Wisconsin’s open government laws were meant to strengthen our democracy by ensuring an informed electorate. But, sometimes, transparency is about more than democracy—it is about human health, with serious consequences when transparency fails.
Earlier this year, the Milwaukee Journal Sentinel reported that the city of Milwaukee had failed to alert thousands of families whose children had blood tests indicating elevated lead levels. Lead from water pipes and old paint is a significant public health risk in Milwaukee and elsewhere, causing cognitive damage and other problems.
It later emerged that officials in Milwaukee had imposed a gag order on health department employees. It barred them from having contacts with elected officials without prior approval. Said one alder, “This policy is a disgrace and it likely restricted workers from coming forward sooner.” The policy has since been rescinded.
Sometimes, requests for health information and data are simply stonewalled, for no good reason. The Milwaukee Public School district failed to respond for weeks to questions about whether it tested drinking water fountains for lead. It later reported that 183 fountains had high lead levels.
And when La Crosse County learned about high levels of nitrate in drinking water wells near a large hog operation, it worked for months to get groundwater data from the Department of Natural Resources. Eventually, the county had to file open records requests, which took months to fulfill.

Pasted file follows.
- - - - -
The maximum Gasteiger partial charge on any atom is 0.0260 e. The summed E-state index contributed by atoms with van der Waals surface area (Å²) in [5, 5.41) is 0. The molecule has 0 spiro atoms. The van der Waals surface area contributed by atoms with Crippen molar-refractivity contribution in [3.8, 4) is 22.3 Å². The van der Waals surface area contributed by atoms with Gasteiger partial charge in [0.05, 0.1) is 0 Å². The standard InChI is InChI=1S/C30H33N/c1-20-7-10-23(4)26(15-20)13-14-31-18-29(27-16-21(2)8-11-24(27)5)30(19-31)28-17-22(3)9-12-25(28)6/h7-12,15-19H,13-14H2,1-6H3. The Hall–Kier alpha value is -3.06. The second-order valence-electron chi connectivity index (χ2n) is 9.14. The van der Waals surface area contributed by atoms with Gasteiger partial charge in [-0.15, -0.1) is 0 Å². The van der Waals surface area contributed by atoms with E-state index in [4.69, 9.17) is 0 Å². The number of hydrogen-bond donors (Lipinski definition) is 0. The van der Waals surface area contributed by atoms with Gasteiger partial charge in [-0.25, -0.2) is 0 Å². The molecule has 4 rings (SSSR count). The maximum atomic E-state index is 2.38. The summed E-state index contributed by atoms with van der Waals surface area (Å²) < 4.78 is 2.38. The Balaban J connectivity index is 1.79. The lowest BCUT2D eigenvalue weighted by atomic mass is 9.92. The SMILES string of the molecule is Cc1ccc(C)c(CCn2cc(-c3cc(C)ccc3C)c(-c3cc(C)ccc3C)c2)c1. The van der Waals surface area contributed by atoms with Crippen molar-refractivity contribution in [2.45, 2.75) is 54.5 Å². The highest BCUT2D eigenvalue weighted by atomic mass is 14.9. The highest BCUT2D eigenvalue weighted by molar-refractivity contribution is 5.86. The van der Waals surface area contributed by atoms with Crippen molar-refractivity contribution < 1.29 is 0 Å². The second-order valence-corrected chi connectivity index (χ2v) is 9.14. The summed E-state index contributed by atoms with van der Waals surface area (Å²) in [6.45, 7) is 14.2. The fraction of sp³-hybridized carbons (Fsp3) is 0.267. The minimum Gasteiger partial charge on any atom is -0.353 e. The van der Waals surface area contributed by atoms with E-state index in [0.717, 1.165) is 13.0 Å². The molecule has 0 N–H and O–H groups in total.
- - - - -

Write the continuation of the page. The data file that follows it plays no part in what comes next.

“If the state is keeping data on groundwater, why isn’t it sharing it willingly with its own counties, its own people, in the spirit of public health?” asked the La Crosse Tribune in an exasperated editorial. “County health officials shouldn’t be required to become experts on public-records law in order to find out whether there’s a health hazard in their own county.”
The DNR also came under fire last year for “muzzling” its scientists, preventing them from providing expert input on natural resource and other issues. Since 2011, DNR employees do not regularly testify at legislative hearings on matters within the agency’s purview.
Last year, a DNR scientist had to testify on his own time at a legislative hearing to roll back air-pollution standards. Other legislation, like a bill changing rules for managing chronic wasting disease in the state’s deer herd, had no DNR input at all.
Many public employees take seriously their duty to inform decision-makers and the public about ways to prevent health problems and lower risk. Yet some are unjustly penalized for reporting problems and sharing information. Multiple workers at the Veterans Administration hospital in Tomah, Wisconsin, were retaliated against for reporting the overprescription of opioids and other problems.
Government agencies should always be cognizant of their duties under transparency laws. But these duties gain extra import when government holds information that can help protect public health and safety.
Taxpayers pay for the expertise of government scientists and the data they collect and generate. While some discretion may be warranted in how it is released, this information should be accessible to the public. No gag order, stonewall, or muzzle should prevent that.